Nathan Chapman, of Mystic River, New London Co., Conn., has taken measures to secure a patent for a new and improved press for compressing cotton, &c. This press is intended to supply the desideratum of a quick motion for the follower when the cotton is first compressed. As is evident the cotton yields at first, with comparative facility, to the compressing power, but on the bale becoming more compact, it is necessary to employ a greater intensity of power when a less amount of speed is required. The inventor attains his object by employing spiral cams, or, in other words, conical drums with a spiral groove cast or cut around the periphery. Two of these cams are employed, one on each side of the press, and chains winding round them raise the follower, which slides longitudinally within the box containing the cotton. As the chains are attached to the larger part of the cam or conical drum, it is evident that on beginning to work the press with a regular motion, the chains will have to wind around a larger circumference at first than alterwards, and thus their speed, and consequently that of the follower, will gradually diminish, while, in accordance with the well-known law of mechanics, the intensity of the power will increase in the same ratio. The motion is transmitted through the agency of geared wheels,' and the box for the cotton has a cover capable of being removed atpleasure.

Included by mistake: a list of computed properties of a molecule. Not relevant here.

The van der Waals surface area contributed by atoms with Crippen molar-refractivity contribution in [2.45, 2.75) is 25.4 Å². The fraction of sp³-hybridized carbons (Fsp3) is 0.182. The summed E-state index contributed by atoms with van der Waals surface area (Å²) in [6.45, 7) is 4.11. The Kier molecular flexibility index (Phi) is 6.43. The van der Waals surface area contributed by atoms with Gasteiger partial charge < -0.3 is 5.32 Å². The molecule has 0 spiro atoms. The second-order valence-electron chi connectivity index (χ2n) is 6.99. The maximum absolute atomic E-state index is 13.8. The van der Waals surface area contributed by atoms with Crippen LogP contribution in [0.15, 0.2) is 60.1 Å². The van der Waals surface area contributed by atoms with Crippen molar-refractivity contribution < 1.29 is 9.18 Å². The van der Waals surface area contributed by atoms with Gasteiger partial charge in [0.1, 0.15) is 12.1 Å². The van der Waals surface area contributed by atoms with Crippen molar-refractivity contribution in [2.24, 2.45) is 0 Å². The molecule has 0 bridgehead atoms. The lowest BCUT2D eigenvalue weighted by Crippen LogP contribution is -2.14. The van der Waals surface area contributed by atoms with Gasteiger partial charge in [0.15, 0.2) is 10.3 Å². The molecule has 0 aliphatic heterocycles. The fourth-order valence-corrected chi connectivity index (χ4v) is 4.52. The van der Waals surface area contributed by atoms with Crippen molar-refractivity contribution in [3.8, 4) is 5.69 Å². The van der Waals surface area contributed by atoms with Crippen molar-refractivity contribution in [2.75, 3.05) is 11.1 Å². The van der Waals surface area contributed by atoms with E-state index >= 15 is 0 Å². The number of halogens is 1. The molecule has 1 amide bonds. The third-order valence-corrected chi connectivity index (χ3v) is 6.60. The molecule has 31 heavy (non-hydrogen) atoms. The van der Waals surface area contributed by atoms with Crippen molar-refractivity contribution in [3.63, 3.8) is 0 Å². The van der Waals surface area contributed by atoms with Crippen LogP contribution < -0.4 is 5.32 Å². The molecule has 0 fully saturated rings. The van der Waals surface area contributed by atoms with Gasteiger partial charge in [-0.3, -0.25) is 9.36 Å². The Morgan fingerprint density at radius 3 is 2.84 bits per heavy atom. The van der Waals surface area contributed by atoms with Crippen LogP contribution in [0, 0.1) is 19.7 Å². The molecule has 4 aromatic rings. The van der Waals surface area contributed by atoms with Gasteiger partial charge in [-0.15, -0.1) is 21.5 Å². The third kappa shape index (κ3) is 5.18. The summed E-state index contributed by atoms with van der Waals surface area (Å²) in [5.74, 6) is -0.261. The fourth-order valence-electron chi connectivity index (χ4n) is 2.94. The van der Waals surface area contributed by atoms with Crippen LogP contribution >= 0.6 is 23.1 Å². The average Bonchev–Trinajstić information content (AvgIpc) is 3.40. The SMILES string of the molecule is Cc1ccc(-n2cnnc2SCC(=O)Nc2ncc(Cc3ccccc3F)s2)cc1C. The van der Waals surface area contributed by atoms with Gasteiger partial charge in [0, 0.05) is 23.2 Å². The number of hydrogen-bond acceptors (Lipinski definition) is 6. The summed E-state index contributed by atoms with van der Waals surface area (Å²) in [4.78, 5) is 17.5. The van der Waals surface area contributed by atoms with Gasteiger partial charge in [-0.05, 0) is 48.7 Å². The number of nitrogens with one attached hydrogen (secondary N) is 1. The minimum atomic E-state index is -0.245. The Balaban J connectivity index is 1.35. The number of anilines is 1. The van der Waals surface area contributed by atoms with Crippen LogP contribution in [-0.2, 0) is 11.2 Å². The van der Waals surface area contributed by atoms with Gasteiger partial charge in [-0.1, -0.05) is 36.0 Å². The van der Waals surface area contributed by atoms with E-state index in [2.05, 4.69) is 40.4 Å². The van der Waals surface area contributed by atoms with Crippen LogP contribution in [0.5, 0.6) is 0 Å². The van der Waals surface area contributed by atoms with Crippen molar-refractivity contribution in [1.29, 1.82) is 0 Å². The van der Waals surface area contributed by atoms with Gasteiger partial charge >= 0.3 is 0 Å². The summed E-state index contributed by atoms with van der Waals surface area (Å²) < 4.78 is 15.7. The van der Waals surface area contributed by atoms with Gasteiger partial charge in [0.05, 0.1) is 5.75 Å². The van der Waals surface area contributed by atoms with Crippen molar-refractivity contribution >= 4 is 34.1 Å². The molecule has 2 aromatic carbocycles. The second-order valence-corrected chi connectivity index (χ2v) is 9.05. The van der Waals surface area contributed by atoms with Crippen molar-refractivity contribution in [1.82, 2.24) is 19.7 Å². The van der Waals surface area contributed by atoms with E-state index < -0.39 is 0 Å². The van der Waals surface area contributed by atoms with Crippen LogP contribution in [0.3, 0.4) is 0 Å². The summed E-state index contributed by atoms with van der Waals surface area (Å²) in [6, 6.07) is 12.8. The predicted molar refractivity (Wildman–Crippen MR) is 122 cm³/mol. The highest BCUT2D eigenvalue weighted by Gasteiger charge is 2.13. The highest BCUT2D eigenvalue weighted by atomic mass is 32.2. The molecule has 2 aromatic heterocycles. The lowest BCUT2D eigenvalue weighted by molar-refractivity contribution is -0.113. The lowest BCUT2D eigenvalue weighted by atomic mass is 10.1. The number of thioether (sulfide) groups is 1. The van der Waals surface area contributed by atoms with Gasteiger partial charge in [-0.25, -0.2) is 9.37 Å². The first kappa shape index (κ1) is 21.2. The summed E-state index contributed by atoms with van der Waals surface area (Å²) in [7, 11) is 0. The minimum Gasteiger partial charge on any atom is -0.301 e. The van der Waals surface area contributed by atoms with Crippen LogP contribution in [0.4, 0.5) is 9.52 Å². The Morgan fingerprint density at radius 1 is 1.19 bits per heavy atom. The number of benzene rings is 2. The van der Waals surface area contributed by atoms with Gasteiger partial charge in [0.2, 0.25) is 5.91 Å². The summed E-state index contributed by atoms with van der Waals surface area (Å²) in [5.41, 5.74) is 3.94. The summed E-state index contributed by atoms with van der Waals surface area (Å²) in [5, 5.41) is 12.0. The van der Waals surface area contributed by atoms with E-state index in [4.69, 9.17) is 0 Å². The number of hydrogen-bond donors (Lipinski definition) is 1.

This article was originally published with the title "Improved Cotton Press" in Scientific American 8, 10, 76 (November 1852)